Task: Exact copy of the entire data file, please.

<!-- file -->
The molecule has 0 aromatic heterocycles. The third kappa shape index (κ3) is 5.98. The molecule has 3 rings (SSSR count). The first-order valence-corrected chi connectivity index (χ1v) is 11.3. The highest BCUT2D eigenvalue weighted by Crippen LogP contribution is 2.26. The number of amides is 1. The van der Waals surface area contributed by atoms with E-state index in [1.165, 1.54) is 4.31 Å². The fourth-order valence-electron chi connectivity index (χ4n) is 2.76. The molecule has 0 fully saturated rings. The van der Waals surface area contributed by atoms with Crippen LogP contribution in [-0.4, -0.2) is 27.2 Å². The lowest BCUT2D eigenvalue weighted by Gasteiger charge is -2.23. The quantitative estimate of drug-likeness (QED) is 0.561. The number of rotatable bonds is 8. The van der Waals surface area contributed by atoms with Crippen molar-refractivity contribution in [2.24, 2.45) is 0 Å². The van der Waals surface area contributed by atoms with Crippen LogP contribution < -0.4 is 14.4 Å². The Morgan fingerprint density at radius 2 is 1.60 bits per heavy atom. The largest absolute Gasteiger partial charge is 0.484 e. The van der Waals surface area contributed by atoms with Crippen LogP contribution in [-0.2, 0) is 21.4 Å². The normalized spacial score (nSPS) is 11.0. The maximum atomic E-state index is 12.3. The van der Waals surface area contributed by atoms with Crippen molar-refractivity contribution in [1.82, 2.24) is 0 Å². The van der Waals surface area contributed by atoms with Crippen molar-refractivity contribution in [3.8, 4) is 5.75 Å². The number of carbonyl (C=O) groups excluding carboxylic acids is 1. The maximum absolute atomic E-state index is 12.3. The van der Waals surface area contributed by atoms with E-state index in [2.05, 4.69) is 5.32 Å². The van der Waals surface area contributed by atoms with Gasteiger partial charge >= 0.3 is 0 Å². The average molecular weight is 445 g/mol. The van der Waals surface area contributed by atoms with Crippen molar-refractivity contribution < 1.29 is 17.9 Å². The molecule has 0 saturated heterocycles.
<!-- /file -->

The molecule has 0 aromatic heterocycles. The third kappa shape index (κ3) is 5.98. The molecule has 3 rings (SSSR count). The first-order valence-corrected chi connectivity index (χ1v) is 11.3. The highest BCUT2D eigenvalue weighted by Crippen LogP contribution is 2.26. The number of amides is 1. The van der Waals surface area contributed by atoms with E-state index in [1.165, 1.54) is 4.31 Å². The fourth-order valence-electron chi connectivity index (χ4n) is 2.76. The molecule has 0 fully saturated rings. The van der Waals surface area contributed by atoms with Crippen LogP contribution in [-0.4, -0.2) is 27.2 Å². The lowest BCUT2D eigenvalue weighted by Gasteiger charge is -2.23. The quantitative estimate of drug-likeness (QED) is 0.561. The number of rotatable bonds is 8. The van der Waals surface area contributed by atoms with Crippen molar-refractivity contribution in [2.24, 2.45) is 0 Å². The van der Waals surface area contributed by atoms with Crippen LogP contribution < -0.4 is 14.4 Å². The Morgan fingerprint density at radius 2 is 1.60 bits per heavy atom. The largest absolute Gasteiger partial charge is 0.484 e. The van der Waals surface area contributed by atoms with Crippen LogP contribution in [-0.2, 0) is 21.4 Å². The normalized spacial score (nSPS) is 11.0. The maximum atomic E-state index is 12.3. The van der Waals surface area contributed by atoms with Crippen molar-refractivity contribution in [1.82, 2.24) is 0 Å². The van der Waals surface area contributed by atoms with Crippen molar-refractivity contribution in [3.8, 4) is 5.75 Å². The number of carbonyl (C=O) groups excluding carboxylic acids is 1. The maximum absolute atomic E-state index is 12.3. The van der Waals surface area contributed by atoms with E-state index in [2.05, 4.69) is 5.32 Å². The van der Waals surface area contributed by atoms with Gasteiger partial charge >= 0.3 is 0 Å². The average molecular weight is 445 g/mol. The van der Waals surface area contributed by atoms with Crippen molar-refractivity contribution < 1.29 is 17.9 Å². The molecule has 0 saturated heterocycles.